Are you searching for an advantage in getting into a college? Are you trying to get more money to pay for college? Do you want to attract the attention of college coaches?
Here is a "college recruiting hack" ... TAKE THE SAT, early and often and improve your GPA. I realize it can be difficult to improve your GPA quickly, especially if you’re in the latter half of high school already.
Freshman (2022): You've most likely only completed two semesters of high school, so there's plenty of time (4-5 semesters!) left for you to raise your GPA. The majority of your classes are still ahead of you. It's important to take action as soon as possible if your GPA is especially low so that you don't get stuck trying to climb out of a much deeper hole your sophomore or junior year.
Sophomore (2021): At this point, you’ve completed four semesters of high school and have 2-3 more to go before you apply to college. This means that almost half of the grades that will make up your final GPA for college are still ahead of you, so you have a pretty strong chance of making improvements. If your GPA is currently, say, a 2.7, by putting in more effort over the course of the next year or so you can most likely raise it above a 3.0.
Junior (2020): You’ve completed six semesters of high school now and have one semesters left to go before you send out college applications. You will have to improve drastically in order to make a positive impact on your GPA before you apply to college. You may still be able to make small changes, but a major increase in your GPA is likely to be out of reach. You might decide to focus on standardized test scores over GPA at this point as you near the end of your junior year. Raising your scores is your best bet for getting accepted into a selective college despite a GPA that’s on the lower side. You should be able to take the SAT as late as January and the ACT as late as February if you're looking to submit your scores along with regular decision applications.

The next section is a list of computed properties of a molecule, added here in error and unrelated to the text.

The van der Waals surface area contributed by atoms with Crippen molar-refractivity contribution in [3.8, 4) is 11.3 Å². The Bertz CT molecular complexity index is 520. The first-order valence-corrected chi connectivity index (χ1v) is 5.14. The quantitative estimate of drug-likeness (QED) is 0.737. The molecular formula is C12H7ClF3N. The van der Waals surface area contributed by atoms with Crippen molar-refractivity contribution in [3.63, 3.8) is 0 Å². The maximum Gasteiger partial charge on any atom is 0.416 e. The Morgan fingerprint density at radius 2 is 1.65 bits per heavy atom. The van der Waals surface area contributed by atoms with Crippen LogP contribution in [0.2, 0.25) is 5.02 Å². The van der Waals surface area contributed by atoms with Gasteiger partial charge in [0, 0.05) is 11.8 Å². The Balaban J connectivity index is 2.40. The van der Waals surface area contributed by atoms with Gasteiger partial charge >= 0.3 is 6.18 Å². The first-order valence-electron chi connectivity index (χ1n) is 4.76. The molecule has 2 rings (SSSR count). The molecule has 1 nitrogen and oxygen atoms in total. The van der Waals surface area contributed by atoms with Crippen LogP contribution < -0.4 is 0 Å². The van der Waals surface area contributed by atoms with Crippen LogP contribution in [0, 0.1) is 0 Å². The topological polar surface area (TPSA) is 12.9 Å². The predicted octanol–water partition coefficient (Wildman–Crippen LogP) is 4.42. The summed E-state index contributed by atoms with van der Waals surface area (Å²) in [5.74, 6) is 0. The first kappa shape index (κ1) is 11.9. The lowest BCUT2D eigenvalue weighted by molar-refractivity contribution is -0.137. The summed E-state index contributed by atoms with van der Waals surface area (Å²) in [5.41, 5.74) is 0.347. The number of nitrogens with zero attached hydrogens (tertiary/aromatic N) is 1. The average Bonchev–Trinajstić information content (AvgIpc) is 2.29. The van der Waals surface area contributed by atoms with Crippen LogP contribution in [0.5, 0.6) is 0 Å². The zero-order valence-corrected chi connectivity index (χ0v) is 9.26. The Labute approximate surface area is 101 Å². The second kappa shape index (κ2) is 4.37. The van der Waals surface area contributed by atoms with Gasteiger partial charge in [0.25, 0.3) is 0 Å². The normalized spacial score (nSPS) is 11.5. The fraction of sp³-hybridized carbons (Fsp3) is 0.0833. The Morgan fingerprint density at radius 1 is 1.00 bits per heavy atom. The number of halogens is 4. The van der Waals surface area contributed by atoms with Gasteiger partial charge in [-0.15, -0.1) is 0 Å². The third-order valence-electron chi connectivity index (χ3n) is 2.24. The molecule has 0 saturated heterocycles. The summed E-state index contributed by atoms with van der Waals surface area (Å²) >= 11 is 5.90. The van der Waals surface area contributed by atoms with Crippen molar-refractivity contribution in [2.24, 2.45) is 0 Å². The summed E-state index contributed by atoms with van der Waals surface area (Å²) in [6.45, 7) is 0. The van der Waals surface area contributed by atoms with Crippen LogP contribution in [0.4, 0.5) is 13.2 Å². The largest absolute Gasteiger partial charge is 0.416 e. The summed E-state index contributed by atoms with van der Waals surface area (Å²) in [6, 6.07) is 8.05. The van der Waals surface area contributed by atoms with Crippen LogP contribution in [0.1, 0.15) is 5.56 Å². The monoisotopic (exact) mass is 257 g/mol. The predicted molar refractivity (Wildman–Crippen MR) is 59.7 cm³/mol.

Let this sink in ... this is important!
There are approximately 299 NCAA Division I baseball programs with each team being allowed to offer a maximum of (11.7) scholarships. Under NCAA rules, these 11.7 scholarships can be divided between a maximum of 27 players, with all players on athletic scholarship having to receive a minimum of a 25% scholarship. What does that mean? Let's take a look at the following college examples.
Private University (a private D1)
Total Costs - $71,000
Baseball Scholarship - $17,750
Remember that since it is private, more than likely there is one cost whether you live down the street or 3,000 miles away. The student is responsible for this balance .. the way to help off set this cost is your GPA, SAT or ACT scores and building a relationship with the college, the college admissions personnel as well as the baseball coach.
Let's look at another situation
Big State University (a public D1)
Total Costs $26,000 (in state) $45,000 (out of state)